Reducing Food Waste

There is, understandably, food waste in almost any kitchen whether it be peelings and cutoffs or unused extras. Wasted food means wasted money and in the case of expired leftovers, a potential mess with odors. Either way, wasted food is unfavorable.

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Vegetable and fruit peels and seeds are loaded with fiber and vitamins and minerals, so getting rid of them from our diet is counterproductive. There are many dishes that need one to peel the fruit or veggie to get a certain preferred texture but in some cases, you can prevent that. For instance, when making tomato sauce a quality immersion blender can liquefy skins and seeds, making a smooth and thick balanced sauce. When making jams and preserves where the fruit is to be peeled, think about using a blender to process the fruit into a smooth mixture and save those wholesome nutrition.

We have a steam-juicer for making wines, jellies, or syrup and use that leftover pulp to make fruit leather. Our dogs really enjoy blackberry and apple pulp leather and we use it for coaching in place of costly dog treats.

Juicing is another example where waste (in this case pulp) is produced. That leftover pulp is either compostable or can be feed to chickens; if you have these options definitely utilize them. Otherwise, the pulp can be dehydrated and blended into powder. Store in a sealed jar in the cupboard as you would for spices and herbs. The fruit powder can then be applied in smoothies or salad dressings.

Owning a compact food dehydrator is also handy for processing garden harvests. Actually, anyone with a kitchen could benefit from owning one as it is so easy to dehydrate any leftover cooked vegetables or fruits. A variety of veggie powders can be combined to make flavourful improvements to soups, stews, casseroles, and more. Dehydrated tomato or green pepper powders assist thicken enchilada and tomato sauces. Add to homemade pasta and tortilla wrappers or sprinkle a mix of vegetable and fruit powders on your dog's food for additional nutrition. In the past, we dehydrated leftovers, soups, and even refried beans for backpacking.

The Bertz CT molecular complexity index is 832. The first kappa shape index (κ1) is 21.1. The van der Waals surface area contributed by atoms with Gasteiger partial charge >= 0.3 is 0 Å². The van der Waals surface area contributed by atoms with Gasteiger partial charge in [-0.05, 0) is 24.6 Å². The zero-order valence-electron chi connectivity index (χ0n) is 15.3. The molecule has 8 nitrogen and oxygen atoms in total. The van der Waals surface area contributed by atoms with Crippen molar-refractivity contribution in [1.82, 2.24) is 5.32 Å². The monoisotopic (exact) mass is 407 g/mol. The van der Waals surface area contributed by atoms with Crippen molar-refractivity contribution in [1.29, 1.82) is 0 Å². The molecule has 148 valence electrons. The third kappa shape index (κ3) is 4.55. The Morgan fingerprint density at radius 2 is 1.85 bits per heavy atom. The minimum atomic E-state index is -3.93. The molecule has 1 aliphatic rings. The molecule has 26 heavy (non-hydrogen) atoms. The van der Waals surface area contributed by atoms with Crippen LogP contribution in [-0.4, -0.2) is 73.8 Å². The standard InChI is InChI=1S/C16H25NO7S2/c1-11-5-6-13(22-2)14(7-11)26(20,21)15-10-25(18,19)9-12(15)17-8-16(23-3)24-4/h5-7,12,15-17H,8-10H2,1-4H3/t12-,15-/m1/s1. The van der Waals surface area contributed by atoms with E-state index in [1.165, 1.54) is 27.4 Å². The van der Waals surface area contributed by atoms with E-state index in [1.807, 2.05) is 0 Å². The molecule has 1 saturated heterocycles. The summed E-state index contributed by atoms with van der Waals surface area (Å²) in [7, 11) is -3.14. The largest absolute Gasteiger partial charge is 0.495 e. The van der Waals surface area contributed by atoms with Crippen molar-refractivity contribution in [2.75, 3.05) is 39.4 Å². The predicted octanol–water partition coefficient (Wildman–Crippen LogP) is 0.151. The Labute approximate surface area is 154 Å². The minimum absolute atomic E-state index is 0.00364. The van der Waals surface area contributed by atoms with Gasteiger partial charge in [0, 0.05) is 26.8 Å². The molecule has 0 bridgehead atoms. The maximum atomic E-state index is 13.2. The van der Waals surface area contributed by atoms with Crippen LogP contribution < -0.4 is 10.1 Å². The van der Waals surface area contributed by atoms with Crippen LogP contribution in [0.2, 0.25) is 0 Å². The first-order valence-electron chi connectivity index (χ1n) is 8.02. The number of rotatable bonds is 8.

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Get creative; you will never know when these powdered foods can come in handy. We produced a batch of chicken lasagna recently, freezing several portions for later. Upon the first try of that recipe, we found it was quite watery. So when we took out the next iced meal of chicken lasagna, we decided that the solution was to put a layer of tomato powder in the bottom of the casserole dish before laying the still frozen lasagna on top of it - resulting in a thicker tomato sauce base after it had cooked.